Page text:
Only four hours to the city limits by car. No need to deal with airports and all the attendant annoyances of air travel since 9/11 changed America forever. A beautiful, historic city that I’d only visited once to the best of my memory, and that for just a weekend. Historic houses to tour. Old scandals to revisit. Grounds walked by soldiers in a war that divided a young nation. A whiff of danger in rooms where pirates once plotted.
Savannah was, and is, all that and so much more.
It is a city “built on the dead,” as one tour guide pointed out. The very streets we walked covered the bones of uncounted souls. The hotel I stayed in was rumored to be haunted by past guests who were occasionally seen to wander the halls in period costume. Nothing to worry about, management assured us in its brochure.
I saw no ghosts (I don’t believe in them anyway). But I looked for them. Not as shadowy negatives of days long gone, but as someone who loves to imagine “what life was like back then.” And I found them: in the architecture and replica furnishings of stately stone ladies, where I imagined long swishing skirts and a more gracious lifestyle even while acknowledging how grateful I was for air conditioning and modern plumbing. I found them in the childhood home of iconic Southern author Flannery O’Connor, in a pram embellished with her initials . . . black-and-white family photos on a mantel . . . translations of her books on a shelf . . . her childhood bedroom, complete with a table and chairs for her dolls, made by a relative . . . even a peignoir worn by Flannery’s mother on her wedding night.
They spoke in statues at Bonaventure Cemetery—what stories lie in those elaborate markers! Like that of “Little Gracie,” taken by pneumonia at the age of six in 1889, or Julia Backus Smith, “Savannah’s Fastest Female Runner,” eternally smiling in her shorts and running shoes, giving no sign, of course, of the depression that would later end her life. They still whispered faintly at The Pirate’s House restaurant, where I pictured bearded buccaneers with a pipe in one hand and a mug in the other, swapping war stories before a blazing fire. They were in the literally millions of bricks that made up the walls of Fort Pulaski (its creation took 18 years), in the Spartan quarters where young men slept—or did not—as they waited and dreamed of battle. They breathed inspiration and a call to action for young women through the halls of the home of Juliette Gordon Low, founder of the modern Girl Scouts.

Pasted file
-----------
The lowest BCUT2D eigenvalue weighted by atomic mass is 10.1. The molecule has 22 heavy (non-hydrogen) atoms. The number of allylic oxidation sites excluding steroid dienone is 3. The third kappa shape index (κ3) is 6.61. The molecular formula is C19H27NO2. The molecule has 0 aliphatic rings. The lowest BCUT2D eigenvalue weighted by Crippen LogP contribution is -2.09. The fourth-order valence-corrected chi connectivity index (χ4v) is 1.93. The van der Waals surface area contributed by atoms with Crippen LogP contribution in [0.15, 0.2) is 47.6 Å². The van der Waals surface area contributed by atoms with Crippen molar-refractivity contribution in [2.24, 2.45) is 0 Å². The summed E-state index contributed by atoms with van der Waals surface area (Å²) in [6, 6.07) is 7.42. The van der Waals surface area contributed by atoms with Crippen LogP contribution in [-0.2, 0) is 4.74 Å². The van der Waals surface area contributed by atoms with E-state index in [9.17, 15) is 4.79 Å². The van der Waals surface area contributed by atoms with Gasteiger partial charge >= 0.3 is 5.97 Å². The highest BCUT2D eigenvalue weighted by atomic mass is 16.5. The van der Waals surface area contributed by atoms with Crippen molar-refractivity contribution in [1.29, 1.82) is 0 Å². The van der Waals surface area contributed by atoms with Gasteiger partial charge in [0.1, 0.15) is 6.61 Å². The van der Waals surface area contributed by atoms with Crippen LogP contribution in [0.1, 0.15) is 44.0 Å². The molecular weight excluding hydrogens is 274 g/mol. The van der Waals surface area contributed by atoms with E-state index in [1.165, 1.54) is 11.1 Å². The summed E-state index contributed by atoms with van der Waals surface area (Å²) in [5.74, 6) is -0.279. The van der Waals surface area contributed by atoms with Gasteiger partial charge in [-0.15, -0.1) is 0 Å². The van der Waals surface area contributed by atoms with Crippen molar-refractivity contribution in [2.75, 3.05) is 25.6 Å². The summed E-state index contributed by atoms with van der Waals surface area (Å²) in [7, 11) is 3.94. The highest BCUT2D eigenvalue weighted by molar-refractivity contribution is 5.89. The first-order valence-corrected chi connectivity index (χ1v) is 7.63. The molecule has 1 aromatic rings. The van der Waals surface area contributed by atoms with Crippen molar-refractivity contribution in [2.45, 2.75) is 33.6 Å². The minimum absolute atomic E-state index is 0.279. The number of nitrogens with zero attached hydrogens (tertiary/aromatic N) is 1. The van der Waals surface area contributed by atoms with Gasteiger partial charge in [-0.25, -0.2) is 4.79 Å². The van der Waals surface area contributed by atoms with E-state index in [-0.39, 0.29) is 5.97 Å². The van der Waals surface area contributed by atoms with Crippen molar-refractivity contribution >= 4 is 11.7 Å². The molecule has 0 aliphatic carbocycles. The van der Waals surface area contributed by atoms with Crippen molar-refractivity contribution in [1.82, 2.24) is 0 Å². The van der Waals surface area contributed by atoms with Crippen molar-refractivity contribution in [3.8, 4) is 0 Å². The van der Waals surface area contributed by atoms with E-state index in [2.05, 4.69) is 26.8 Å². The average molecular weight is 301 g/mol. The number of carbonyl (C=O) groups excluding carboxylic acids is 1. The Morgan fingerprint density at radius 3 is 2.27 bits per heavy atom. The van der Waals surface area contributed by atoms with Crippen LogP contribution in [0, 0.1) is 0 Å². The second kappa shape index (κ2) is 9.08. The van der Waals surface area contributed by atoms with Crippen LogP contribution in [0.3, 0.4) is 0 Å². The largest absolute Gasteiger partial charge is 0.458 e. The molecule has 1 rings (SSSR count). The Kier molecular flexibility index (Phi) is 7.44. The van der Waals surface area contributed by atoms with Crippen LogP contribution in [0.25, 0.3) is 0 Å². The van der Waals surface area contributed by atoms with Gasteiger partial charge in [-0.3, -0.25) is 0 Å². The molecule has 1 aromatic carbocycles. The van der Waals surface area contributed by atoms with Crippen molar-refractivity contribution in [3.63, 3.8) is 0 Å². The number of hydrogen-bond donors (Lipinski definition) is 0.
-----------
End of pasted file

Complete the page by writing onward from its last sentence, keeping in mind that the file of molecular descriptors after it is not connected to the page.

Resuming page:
There were sadder shades, too. Like those of Jim Williams, whose story was so memorably portrayed in John Berendt’s Midnight in the Garden of Good and Evil. Standing in the room where he shot Danny Hansford in self-defense, a room now serenely quiet and filled with curious tourists like myself, I wondered what he must have felt as he confronted the finality of his actions.
Most moving of all was the R.M Gilbert Civil Rights Museum, with its ugly reminders of a racism that still scars us.
“I am white, may I be served?” “I am colored, may I be served?”
Press a button to hear the oh-so-different answers. Look at the Klan robe with its eerie blank eye holes. As I wrote on my Facebook page, “Sometimes authenticity is deeply disturbing.” Sometimes ghosts are not easily laid. Nor should they be.
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There were so many more experiences than I have room to share here. It was a wonderful, tiring, moving trip. Educational in more ways than one. And as the time to return home neared, I was actually saddened to “return to reality.” But these people were not my people, their times not my own. To my own naïve surprise, I realized I had been expecting to find them more “alive” than I should have. How was it that there weren’t more traces of them still lurking in the places where they’d made memories sufficient to fill books?
I’d forgotten that question until recently, as I came to think about this post and remembered how, too often, I’ve looked back over my shoulder at people and things gone before, unwilling to “let go” even when I had no choice. Not content enough to live the days my Creator ordained for me, with the people He placed in my path for a reason, to live out my own story, or even give concerted effort to discovering what form it would take.
And I wondered: was this what Paul meant when he spoke of “forgetting what lies behind”? Perhaps, at least to some extent. Surely as he faced shipwreck, blindness, beatings, imprisonment, and hunger he must have occasionally looked back to days gone by. But he also knew how to live firmly in the present where God had placed him.
I’ll always be grateful for those perfect May days in historic Savannah, and I’d gladly return.
And who knows but that one day, someone far distant may even seek us within them?